The P series answers the frequently asked question of ergonomics. The interchangeable back straps and side panels of the P30 are genius. The appeal to those that want the gun to feel like a glove was an amazing break through for the engineering crew at HK. I can let women, small handed men and juniors shoot the gun without issues. This gets folks into the platform. This allows the gun to walk out of the gun store and get used, because more folks enjoy shooting them. The HK45 and 45C are also outstanding. The two rounds sacrificed from the USP45 were well worth it. The trade off is an amazing feel in the hand that allows for faster shooting, and more enjoyable positive feel on the gun. I think they hit it out of the park with these guns and am so happy they developed the series.

Customer Service

I know of folks in the gun, LE, and competition community that cannot stand HK because of the perception of their horrid customer service. I've dealt with the folks in Columbus so many times that some of them know my voice. From the beginning, they have been excellent to me. The guys know their product. That's seriously half the battle these days. I once called up a company three different times and asked about a failure I was getting with a gun. I got three different responses, and could hear the pages being flipped and keys being hit to look up my answer. HK customer service reps don't do that. They know their stuff, and will help you understand too. Besides their knowledge, they are reasonable. Honestly goes a long way, and they will help you out of your mistake if you are forthcoming. I think they get tired of getting pistols in where the owner swears there was no table top gun smithing, but if you're honest you'll get your gun fixed. There maybe a charge for what you did, but usually it can be fixed.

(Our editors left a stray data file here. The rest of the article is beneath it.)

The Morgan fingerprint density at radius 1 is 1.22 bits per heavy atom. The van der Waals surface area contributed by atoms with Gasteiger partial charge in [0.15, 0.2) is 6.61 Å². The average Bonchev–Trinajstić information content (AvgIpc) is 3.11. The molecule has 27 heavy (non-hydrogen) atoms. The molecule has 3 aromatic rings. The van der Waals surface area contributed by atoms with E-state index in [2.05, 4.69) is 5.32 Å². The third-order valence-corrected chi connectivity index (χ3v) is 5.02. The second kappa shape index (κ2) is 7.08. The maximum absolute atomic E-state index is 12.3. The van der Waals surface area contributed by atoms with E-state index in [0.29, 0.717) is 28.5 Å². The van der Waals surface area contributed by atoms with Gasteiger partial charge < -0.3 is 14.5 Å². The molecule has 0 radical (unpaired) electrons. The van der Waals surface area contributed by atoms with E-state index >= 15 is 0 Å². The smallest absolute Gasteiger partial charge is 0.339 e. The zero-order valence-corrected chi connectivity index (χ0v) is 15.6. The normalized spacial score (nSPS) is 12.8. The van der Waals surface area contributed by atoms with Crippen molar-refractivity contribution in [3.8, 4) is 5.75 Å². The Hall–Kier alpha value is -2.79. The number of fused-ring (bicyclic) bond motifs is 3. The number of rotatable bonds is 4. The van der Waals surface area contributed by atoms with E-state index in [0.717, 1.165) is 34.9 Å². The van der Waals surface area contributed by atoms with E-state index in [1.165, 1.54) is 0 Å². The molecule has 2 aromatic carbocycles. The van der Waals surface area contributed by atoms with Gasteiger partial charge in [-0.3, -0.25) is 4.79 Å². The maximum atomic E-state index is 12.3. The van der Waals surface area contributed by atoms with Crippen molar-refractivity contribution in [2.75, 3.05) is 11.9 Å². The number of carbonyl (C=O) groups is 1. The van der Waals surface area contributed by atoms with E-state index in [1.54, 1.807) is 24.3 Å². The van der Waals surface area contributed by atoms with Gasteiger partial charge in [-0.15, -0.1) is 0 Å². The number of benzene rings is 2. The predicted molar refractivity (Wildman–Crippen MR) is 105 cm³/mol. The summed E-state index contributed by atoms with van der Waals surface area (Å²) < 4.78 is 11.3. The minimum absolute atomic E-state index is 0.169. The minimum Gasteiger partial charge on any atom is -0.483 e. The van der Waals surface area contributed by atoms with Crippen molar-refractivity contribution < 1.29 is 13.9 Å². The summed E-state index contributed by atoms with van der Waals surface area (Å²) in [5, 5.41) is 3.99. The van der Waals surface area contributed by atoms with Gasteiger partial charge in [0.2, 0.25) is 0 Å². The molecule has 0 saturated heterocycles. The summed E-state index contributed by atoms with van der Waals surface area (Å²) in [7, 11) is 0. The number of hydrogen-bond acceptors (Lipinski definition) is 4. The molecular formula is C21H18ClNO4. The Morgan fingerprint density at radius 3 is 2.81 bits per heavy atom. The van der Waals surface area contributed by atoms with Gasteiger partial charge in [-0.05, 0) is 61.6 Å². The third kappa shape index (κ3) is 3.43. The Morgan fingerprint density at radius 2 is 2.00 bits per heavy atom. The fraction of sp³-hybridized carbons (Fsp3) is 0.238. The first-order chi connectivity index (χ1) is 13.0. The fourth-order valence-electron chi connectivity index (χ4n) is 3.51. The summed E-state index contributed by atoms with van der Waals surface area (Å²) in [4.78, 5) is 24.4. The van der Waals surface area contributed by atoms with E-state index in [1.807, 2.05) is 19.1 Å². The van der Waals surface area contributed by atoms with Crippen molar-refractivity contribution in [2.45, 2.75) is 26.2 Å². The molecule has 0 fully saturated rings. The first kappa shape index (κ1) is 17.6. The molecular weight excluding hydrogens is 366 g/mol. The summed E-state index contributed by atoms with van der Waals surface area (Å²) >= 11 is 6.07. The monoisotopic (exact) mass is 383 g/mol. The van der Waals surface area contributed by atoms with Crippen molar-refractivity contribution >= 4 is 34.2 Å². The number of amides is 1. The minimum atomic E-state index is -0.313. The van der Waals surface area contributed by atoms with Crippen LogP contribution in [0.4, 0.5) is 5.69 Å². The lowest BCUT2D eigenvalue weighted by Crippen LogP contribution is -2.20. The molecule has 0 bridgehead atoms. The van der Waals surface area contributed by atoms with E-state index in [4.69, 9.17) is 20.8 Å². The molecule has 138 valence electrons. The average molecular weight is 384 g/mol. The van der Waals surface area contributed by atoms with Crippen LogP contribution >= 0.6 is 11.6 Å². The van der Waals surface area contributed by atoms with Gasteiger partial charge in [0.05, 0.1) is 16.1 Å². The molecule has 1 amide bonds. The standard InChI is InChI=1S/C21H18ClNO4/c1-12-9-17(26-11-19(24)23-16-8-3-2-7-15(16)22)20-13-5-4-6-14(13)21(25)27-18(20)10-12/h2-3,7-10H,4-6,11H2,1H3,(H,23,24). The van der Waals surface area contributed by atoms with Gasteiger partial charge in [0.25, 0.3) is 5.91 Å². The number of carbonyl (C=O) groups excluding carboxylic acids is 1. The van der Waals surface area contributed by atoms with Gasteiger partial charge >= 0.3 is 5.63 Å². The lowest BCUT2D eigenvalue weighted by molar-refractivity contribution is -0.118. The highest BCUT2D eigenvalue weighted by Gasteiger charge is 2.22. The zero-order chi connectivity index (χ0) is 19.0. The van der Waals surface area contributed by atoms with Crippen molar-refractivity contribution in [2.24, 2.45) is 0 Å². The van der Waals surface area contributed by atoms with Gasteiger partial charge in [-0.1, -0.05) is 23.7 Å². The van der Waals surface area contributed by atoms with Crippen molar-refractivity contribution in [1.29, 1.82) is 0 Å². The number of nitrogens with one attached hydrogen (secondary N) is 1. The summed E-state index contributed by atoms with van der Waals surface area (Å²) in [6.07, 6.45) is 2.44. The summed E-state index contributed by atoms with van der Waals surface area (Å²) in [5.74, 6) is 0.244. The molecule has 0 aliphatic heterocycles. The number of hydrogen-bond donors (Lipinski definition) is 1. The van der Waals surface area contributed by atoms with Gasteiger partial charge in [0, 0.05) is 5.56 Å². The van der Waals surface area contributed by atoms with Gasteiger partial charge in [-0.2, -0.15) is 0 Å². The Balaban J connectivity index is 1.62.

Be straight with them, and don't call to BS and talk guns, and you'll be fine.


There is so much debate about ammo, it can get confusing for the HK novice. It cracks me up to hear "I spent $900 on this gun, it better be able to shoot Tula!". Again, the sense of entitlement because you spent some money. The gun has no idea how much it cost, it just knows how it was engineered. Shooting quality brass cased ammo is a small price to pay so that your gun can function the way it was designed. It's still a gun, it's not an indestructible tool. I reload now, and get a lot of pleasure from shooting my own ammo and getting great results; but before this I bought countless rounds of good old US made ammo in brass cases.